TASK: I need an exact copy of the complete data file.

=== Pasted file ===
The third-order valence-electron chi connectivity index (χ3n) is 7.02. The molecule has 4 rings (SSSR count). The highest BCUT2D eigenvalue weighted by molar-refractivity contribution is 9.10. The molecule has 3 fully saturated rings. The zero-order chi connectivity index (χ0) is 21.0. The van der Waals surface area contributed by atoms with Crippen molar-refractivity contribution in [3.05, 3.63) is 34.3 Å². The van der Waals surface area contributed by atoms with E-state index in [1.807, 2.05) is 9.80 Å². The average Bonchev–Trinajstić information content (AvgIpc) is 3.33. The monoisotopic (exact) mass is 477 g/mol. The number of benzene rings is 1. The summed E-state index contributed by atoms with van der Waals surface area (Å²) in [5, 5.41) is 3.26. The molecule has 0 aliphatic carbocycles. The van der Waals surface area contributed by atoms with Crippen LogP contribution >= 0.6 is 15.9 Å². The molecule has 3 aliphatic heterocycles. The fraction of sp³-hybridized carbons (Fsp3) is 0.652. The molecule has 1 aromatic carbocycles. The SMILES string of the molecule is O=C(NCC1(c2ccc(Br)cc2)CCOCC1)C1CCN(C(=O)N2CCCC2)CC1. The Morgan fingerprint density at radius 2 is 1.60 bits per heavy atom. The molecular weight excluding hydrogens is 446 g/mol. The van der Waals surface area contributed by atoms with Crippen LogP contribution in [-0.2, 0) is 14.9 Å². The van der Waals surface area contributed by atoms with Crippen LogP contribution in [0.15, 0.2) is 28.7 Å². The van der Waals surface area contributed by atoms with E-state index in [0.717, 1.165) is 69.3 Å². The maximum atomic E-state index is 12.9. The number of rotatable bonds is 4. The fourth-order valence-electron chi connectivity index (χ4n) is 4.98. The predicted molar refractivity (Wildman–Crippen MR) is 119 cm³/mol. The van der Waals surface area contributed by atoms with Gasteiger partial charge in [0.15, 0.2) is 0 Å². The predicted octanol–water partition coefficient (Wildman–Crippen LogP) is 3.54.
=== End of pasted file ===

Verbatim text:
The third-order valence-electron chi connectivity index (χ3n) is 7.02. The molecule has 4 rings (SSSR count). The highest BCUT2D eigenvalue weighted by molar-refractivity contribution is 9.10. The molecule has 3 fully saturated rings. The zero-order chi connectivity index (χ0) is 21.0. The van der Waals surface area contributed by atoms with Crippen molar-refractivity contribution in [3.05, 3.63) is 34.3 Å². The van der Waals surface area contributed by atoms with E-state index in [1.807, 2.05) is 9.80 Å². The average Bonchev–Trinajstić information content (AvgIpc) is 3.33. The monoisotopic (exact) mass is 477 g/mol. The number of benzene rings is 1. The summed E-state index contributed by atoms with van der Waals surface area (Å²) in [5, 5.41) is 3.26. The molecule has 0 aliphatic carbocycles. The van der Waals surface area contributed by atoms with Crippen LogP contribution >= 0.6 is 15.9 Å². The molecule has 3 aliphatic heterocycles. The fraction of sp³-hybridized carbons (Fsp3) is 0.652. The molecule has 1 aromatic carbocycles. The SMILES string of the molecule is O=C(NCC1(c2ccc(Br)cc2)CCOCC1)C1CCN(C(=O)N2CCCC2)CC1. The Morgan fingerprint density at radius 2 is 1.60 bits per heavy atom. The molecular weight excluding hydrogens is 446 g/mol. The van der Waals surface area contributed by atoms with Crippen LogP contribution in [-0.2, 0) is 14.9 Å². The van der Waals surface area contributed by atoms with Crippen LogP contribution in [0.15, 0.2) is 28.7 Å². The van der Waals surface area contributed by atoms with E-state index in [0.717, 1.165) is 69.3 Å². The maximum atomic E-state index is 12.9. The number of rotatable bonds is 4. The fourth-order valence-electron chi connectivity index (χ4n) is 4.98. The predicted molar refractivity (Wildman–Crippen MR) is 119 cm³/mol. The van der Waals surface area contributed by atoms with Gasteiger partial charge in [0.15, 0.2) is 0 Å². The predicted octanol–water partition coefficient (Wildman–Crippen LogP) is 3.54.